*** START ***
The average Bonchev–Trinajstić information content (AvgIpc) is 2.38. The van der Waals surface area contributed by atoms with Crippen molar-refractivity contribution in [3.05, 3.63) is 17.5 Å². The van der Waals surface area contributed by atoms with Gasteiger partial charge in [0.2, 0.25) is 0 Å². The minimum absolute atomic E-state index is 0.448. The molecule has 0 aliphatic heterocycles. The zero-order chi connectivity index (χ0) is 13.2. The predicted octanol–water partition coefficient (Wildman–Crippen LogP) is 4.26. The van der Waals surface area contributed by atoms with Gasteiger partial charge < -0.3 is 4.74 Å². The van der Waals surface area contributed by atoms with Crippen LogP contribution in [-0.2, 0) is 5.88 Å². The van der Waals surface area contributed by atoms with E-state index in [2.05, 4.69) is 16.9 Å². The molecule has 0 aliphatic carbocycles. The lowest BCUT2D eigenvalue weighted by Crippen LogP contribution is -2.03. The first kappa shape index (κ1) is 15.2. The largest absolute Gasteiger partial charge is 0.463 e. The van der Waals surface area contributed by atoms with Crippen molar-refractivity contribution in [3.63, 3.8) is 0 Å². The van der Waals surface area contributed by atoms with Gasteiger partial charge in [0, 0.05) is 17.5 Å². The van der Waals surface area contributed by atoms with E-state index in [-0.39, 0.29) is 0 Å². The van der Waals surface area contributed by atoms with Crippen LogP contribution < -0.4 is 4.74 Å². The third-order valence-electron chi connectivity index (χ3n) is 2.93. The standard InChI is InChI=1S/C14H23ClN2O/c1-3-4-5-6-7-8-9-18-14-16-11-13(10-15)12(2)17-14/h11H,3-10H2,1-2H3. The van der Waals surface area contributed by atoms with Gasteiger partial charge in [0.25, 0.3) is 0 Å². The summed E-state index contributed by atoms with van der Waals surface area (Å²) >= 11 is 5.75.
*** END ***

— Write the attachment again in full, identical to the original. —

The average Bonchev–Trinajstić information content (AvgIpc) is 2.38. The van der Waals surface area contributed by atoms with Crippen molar-refractivity contribution in [3.05, 3.63) is 17.5 Å². The van der Waals surface area contributed by atoms with Gasteiger partial charge in [0.2, 0.25) is 0 Å². The minimum absolute atomic E-state index is 0.448. The molecule has 0 aliphatic heterocycles. The zero-order chi connectivity index (χ0) is 13.2. The predicted octanol–water partition coefficient (Wildman–Crippen LogP) is 4.26. The van der Waals surface area contributed by atoms with Gasteiger partial charge < -0.3 is 4.74 Å². The van der Waals surface area contributed by atoms with Crippen LogP contribution in [-0.2, 0) is 5.88 Å². The van der Waals surface area contributed by atoms with E-state index in [2.05, 4.69) is 16.9 Å². The molecule has 0 aliphatic carbocycles. The lowest BCUT2D eigenvalue weighted by Crippen LogP contribution is -2.03. The first kappa shape index (κ1) is 15.2. The largest absolute Gasteiger partial charge is 0.463 e. The van der Waals surface area contributed by atoms with Crippen molar-refractivity contribution in [3.63, 3.8) is 0 Å². The van der Waals surface area contributed by atoms with Gasteiger partial charge in [0, 0.05) is 17.5 Å². The van der Waals surface area contributed by atoms with E-state index in [-0.39, 0.29) is 0 Å². The van der Waals surface area contributed by atoms with Crippen LogP contribution < -0.4 is 4.74 Å². The third-order valence-electron chi connectivity index (χ3n) is 2.93. The standard InChI is InChI=1S/C14H23ClN2O/c1-3-4-5-6-7-8-9-18-14-16-11-13(10-15)12(2)17-14/h11H,3-10H2,1-2H3. The van der Waals surface area contributed by atoms with Gasteiger partial charge in [0.25, 0.3) is 0 Å². The summed E-state index contributed by atoms with van der Waals surface area (Å²) >= 11 is 5.75.